Buy Lines: In developing, delivering new technologies, let's agree to agree

Bob Dickson

Commercial spending for research and development has increased substantially in recent years. For every federal dollar invested in this area, business now invests about $2. As a result, the private sector now plays an increasingly important role in developing new technologies and influencing acquisitions for some of the most critical federal programs.

An effective acquisition framework can accelerate the transition of these technologies from early research to deployment. Taking advantage of Defense Department experience in this vital area, the enabling legislation for the Homeland Security Department provided similar acquisition authorities to promote rapid transition of new technology.

How can the government best use these authorities to reap the benefits? Let's look at a number of trends.

In many cases, there are commercial solutions to the government's technology needs. The government's challenge is to increase partnerships with industry to gain access to them. Through partnerships, industry could truly understand government requirements and possibly share its resources to develop the technologies.

The Defense Department recognized these challenges and created "The Manager's Guide to Technology Transition in an Evolutionary Environment." It features specific examples highlighting the success of technology transition efforts, including laser radar tracking technology, the multipurpose processor and magnetic resonance imaging. In each case, major defense and commercial benefits are being realized.

While the guide was developed for defense agencies to outfit the warfighter with the latest technologies, the transition concepts apply to all agencies as they face their own technology challenges.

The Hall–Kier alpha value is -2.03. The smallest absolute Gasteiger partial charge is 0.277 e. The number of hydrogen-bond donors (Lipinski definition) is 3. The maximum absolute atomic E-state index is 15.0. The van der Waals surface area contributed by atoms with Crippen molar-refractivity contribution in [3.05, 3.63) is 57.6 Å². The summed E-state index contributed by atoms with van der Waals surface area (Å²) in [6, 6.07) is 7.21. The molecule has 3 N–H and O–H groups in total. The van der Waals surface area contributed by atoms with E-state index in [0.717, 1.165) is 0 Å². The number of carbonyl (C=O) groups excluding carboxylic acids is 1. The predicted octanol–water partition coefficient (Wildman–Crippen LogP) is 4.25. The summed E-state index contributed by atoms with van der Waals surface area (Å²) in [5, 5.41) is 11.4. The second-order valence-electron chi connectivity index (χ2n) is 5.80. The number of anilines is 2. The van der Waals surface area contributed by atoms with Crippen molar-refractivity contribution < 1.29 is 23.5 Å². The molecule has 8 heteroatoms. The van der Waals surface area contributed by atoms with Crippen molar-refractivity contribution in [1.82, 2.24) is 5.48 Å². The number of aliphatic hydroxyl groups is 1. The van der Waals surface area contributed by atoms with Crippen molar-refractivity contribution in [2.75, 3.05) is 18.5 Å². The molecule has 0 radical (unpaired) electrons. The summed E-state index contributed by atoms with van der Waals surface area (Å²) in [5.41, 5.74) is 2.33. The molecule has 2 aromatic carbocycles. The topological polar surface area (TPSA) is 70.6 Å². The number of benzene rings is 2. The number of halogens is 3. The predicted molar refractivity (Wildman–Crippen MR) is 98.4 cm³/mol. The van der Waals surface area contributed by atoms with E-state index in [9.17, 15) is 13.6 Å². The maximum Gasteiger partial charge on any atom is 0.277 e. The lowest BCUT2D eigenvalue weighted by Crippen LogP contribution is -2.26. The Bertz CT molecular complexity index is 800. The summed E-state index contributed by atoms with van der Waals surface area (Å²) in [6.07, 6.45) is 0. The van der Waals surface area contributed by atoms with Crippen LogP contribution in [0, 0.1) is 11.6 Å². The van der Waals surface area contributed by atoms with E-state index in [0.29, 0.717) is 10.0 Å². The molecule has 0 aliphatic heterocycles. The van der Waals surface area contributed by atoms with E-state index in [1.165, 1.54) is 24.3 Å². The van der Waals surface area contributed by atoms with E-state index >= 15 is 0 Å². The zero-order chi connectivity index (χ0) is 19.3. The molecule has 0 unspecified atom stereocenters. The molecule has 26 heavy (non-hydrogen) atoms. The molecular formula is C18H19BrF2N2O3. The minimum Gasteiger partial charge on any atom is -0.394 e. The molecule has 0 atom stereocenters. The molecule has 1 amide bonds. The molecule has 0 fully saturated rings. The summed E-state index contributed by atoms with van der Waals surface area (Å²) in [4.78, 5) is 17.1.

Technology transition agreements are being made in a variety of ways. While sometimes the legislation authorizing a science and technology program may require a specific type of business arrangement, for many the agency would negotiate an agreement like any other. Agencies have the discretion to select from several business arrangements.

For example, agreements may be done via contracts, grants or cooperative agreements, Cooperative Research and Development Agreements, and technology investment agreements via "other transaction authority." This latter option is authorized for use within the Defense Department and under similar authority for the DHS. An additional authority was provided under the Defense Appropriations Act to authorize the use of venture capital funding.

Recognizing industry's interest in protecting intellectual property rights, such as patents, copyrights and trademarks, the government is beginning to take a more reasonable approach to negotiating contract terms with commercial companies.

Some examples include flexibility when negotiating patent rights and using performance-based acquisition strategies that may obviate the need for such rights. Such practices will provide more advantages -- and more opportunities -- for commercial industries to collaborate with government on technology development.

To encourage commercial-government partnerships in the development of anti-terrorism technologies, Congress enacted the 2002 Support Anti-Terrorism by Fostering Effective Technology Act, also known as the Safety Act. The act caps corporate liability on technologies that have been approved by DHS as "anti-terrorism technologies."

Business incentives can be used to expand access to commercial developers and their technology. A cash incentive could be a milestone payment for completing an observable technical event. A powerful non-cash incentive is giving ownership of intellectual property without government licenses, or negotiating fewer government intellectual property rights.

Technology transition issues are complex, but they are evolving to encourage a broader role for industry in the government marketplace. The initiatives under way are changing the relationship, hopefully in a way that will benefit both while serving the national interest.

Bob Dickson is vice president of Acquisition Solutions Inc., Chantilly, Va. His e-mail address is bdickson@acqsolinc.com.

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